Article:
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Annie Fox, M.Ed., is an internationally respected parenting expert, award-winning author, and a trusted online adviser for tweens and teens.

A question of broken trust

March 28, 2017

At 36% approval rating, Trump is at a historic low for a POTUS in office less than 100 days. People don’t trust the guy, for lots of good reasons. Consequently, I’ve been focused for months on what’s going on in our government. Blogging about anything but politics feels less important than being part of the resistance. Of course, I’m still responding daily to teen email from around the world, as I’ve done for the past 20 years. For teens, there are no political crises. What threatens a teen’s world is an upended peer relationship. Nothing catastrophic on a national or global scale, but still deserving of compassion and attention.

Like this one:

Without trust all sense of safety is gone.

Without trust all sense of safety is gone.

Teen: I used to be friends with these boys until I started bullying them. I’d make fun of them everyday, move their stuff, occasionally resort to violence. I did it to feel in control. I don’t do it any more and I want to be friends with them again. My best friend is now friends with them and I’m jealous. One of the boys ignores me and sometimes says rude things to me. On one hand I did the same sort of thing to him, but on the other hand, I hate it and I don’t want him to end up being mean to everybody, because of how I treated him.

I’m probably overthinking this because I always overthink everything. Can you give  me any advice?

Annie: You’re not “overthinking” it. This demands a lot of thinking, so I’m proud of you for putting in the time and for reaching out for advice. I’m also impressed that you stopped harassing these boys. What made you stop?

Teen: Because I lost my best friend. He was the only male friend I’ve ever had who really understood me, so when we stopped being friends I started to think about what I was doing and what I hoped to achieve through putting others down and bullying them.

Annie: Have you apologized to each of them?

Teen: Yes, except for the one who ignores me/is mean to me. I don’t really know what to say to him. I feel like even if I did apologize to him, it wouldn’t make a difference.

Annie: Here’s what I know about apologies: for the hurt person to truly let go of those hurt feelings, you (the hurter) need to dig deep. “I’m sorry” is a start, but maybe not enough, depending on what you did. The boy who “ignores” you does not trust you. And you can understand why. You can’t trust someone who bullies you, so you don’t feel safe around them. You don’t believe their words. You can’t count on them, as a real friend. Trust is the key to all healthy relationships (friendships and romantic relationships). The question is: How do you regain someone’s trust after you’ve betrayed him? Think about it this way, if the situation were reversed, what would you need in addition to an apology?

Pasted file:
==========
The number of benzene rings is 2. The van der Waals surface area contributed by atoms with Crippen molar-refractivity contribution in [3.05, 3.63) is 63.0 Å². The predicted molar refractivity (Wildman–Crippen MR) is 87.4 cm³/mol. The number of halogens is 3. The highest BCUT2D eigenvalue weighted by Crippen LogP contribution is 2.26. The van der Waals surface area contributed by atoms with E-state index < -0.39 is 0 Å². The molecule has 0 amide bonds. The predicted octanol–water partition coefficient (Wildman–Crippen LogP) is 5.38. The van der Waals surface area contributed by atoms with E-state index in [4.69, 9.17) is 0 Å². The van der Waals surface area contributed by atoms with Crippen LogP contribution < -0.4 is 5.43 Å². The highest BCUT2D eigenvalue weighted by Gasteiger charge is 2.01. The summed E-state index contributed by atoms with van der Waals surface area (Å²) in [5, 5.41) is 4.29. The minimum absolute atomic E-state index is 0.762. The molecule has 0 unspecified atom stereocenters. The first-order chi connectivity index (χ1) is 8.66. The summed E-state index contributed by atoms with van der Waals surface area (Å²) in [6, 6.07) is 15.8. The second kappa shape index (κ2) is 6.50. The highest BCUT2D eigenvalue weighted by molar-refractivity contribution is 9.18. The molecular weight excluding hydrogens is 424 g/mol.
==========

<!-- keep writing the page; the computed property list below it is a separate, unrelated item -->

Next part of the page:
If a friend had been harassing you, what would you need in addition to “I’m sorry”? What would it take for you to trust him and feel 100% safe with him again?

Teen: I’m not sure to be honest. They’d need to prove they were trustworthy and weren’t just going to start the bullying again.

Annie: I agree. Someone who betrays a friend needs to “prove” they are trustworthy and not just apologizing only to start the harassment again.

Teen: But don’t boys think extremely differently? I don’t know if any of them think about when I bullied them. I don’t even know if any of them want to be friends again. What if they’ve just forgotten about it completely and I’m just overreacting?

Annie: I don’t believe that boys think “extremely differently” when it comes to friendship and trust. Some boys may show their feelings differently than some girls. Boys may not talk about the “bully” behind his/her back, the way girls tend to do. But when trust is broken, boys are not likely to “just forget.” Humans have very long memories, and for a good reason. If you are punched and kicked by a close friend and you “forget” and continue the friendship, it’s very likely you will be punched and kicked again… or worse. No, boys don’t “forget.” But they may pretend that it doesn’t bother them.

You said something important… a friend who bullies need to “prove” that it’s never going to happen again. Your goal, moving forward, is to figure out how to prove you’re truly sorry and that you are someone who can be trusted 100%. HINT: We prove things by our behavior.

Good luck and let me know how it goes.

 

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2 Comments »

  1. Annie, it’s always good to read your answers, they are full of wisdom.
    Like in this post!
    There is always something to learn, for me at least, from your answers.

    Comment by Zak — March 29, 2017 @ 6:20 am

  2. Thank you, Zak, for your ongoing interest in my work. Nothing makes me happier, as a writer and a teacher, to know that something I’ve put into words has found its way into someone else’s heart and mind.

    Comment by Annie — March 29, 2017 @ 9:26 am

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